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Review: Swing Vote (2008)

Swing Vote (2008)

Directed by: Joshua Michael Stern

Premise: Bud (Kevin Costner), an unemployed slacker, finds himself in a position to choose the next President of the United States when a voting machine snafu lets him cast the final ballot.

What Works: Swing Vote is part of a subgenre of satire that takes an idea that is just barely plausible and plays it out for laughs and for rhetoric, often including recognizable figures of the talking head television circuit like Larry King and Chris Matthews playing themselves for added realism. Swing Vote works better than most, making its points but not pounding on them so loudly that it overwhelms the narrative. The film takes adequate jabs at both Republicans and Democrats as their presidential candidates abandon every shred of integrity in order to win, but the film saves its real vitriol for the American public as embodied by Bud, an apathetic slacker who makes The Dude of The Big Lebowski look ambitious by comparison. The character is a redneck display of decadence and freedom without responsibility; his priorities are skewed, he is out of touch with any issues outside of himself, and cynicism has turned him off of any sense of community involvement. More than just a character, Bud is a satirical construct designed to impugn the American public. This is a perilous step for the film, as it risks alienating the audience, but Swing Vote manages to make it work. Kevin Costner stars as Bud and this is likely to go down as one of his most underappreciated performances. He is very funny but also gets to face some inner demons and has some terrific scenes with Madeline Carroll, who plays his precocious daughter. The satire of the film also works really well with some laugh out loud political ads from the candidates and some nice unity within the screenplay as everyone risks their integrity in the pursuit of happiness.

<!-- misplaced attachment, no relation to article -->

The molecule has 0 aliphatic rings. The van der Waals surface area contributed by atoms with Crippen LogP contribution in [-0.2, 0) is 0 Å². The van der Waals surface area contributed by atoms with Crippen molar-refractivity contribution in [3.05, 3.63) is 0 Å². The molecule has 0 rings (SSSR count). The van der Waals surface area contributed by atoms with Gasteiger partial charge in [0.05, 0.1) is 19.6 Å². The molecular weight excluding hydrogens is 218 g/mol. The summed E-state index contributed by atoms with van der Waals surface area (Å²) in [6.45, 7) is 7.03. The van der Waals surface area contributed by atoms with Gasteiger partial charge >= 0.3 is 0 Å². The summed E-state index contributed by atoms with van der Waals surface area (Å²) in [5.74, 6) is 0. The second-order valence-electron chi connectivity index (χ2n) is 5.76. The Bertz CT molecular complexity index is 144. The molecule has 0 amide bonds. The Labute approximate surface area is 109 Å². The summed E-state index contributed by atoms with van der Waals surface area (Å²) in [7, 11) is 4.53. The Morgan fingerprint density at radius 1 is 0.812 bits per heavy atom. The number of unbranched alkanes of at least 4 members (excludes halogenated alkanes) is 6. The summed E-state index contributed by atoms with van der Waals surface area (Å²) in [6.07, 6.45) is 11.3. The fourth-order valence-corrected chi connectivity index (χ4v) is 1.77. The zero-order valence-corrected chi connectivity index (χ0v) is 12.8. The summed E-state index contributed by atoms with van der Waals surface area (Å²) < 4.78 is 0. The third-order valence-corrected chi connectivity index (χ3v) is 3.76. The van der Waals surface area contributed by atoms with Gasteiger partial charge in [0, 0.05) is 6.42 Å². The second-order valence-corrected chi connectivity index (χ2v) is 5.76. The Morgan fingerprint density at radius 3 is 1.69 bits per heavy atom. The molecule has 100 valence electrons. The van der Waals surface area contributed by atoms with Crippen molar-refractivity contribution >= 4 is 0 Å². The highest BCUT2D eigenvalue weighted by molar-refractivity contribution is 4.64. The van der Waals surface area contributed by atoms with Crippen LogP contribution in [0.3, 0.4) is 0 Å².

What Doesn’t: About halfway through, Swing Vote loses some steam. It tries to make up for that in a Mr. Smith Goes to Washington-style finale, but Bud makes his transition too quickly without passing through any concrete Rubicon of experience that forces him to change his thinking.

Bottom Line: Although it falls short of being a great film, Swing Vote’s heart is in the right place. It’s a brave film in that it points the critique most directly at the average viewer, but Swing Vote manages to pull it off in the end and this is a successful satire.

Episode: #199 (August 10, 2008)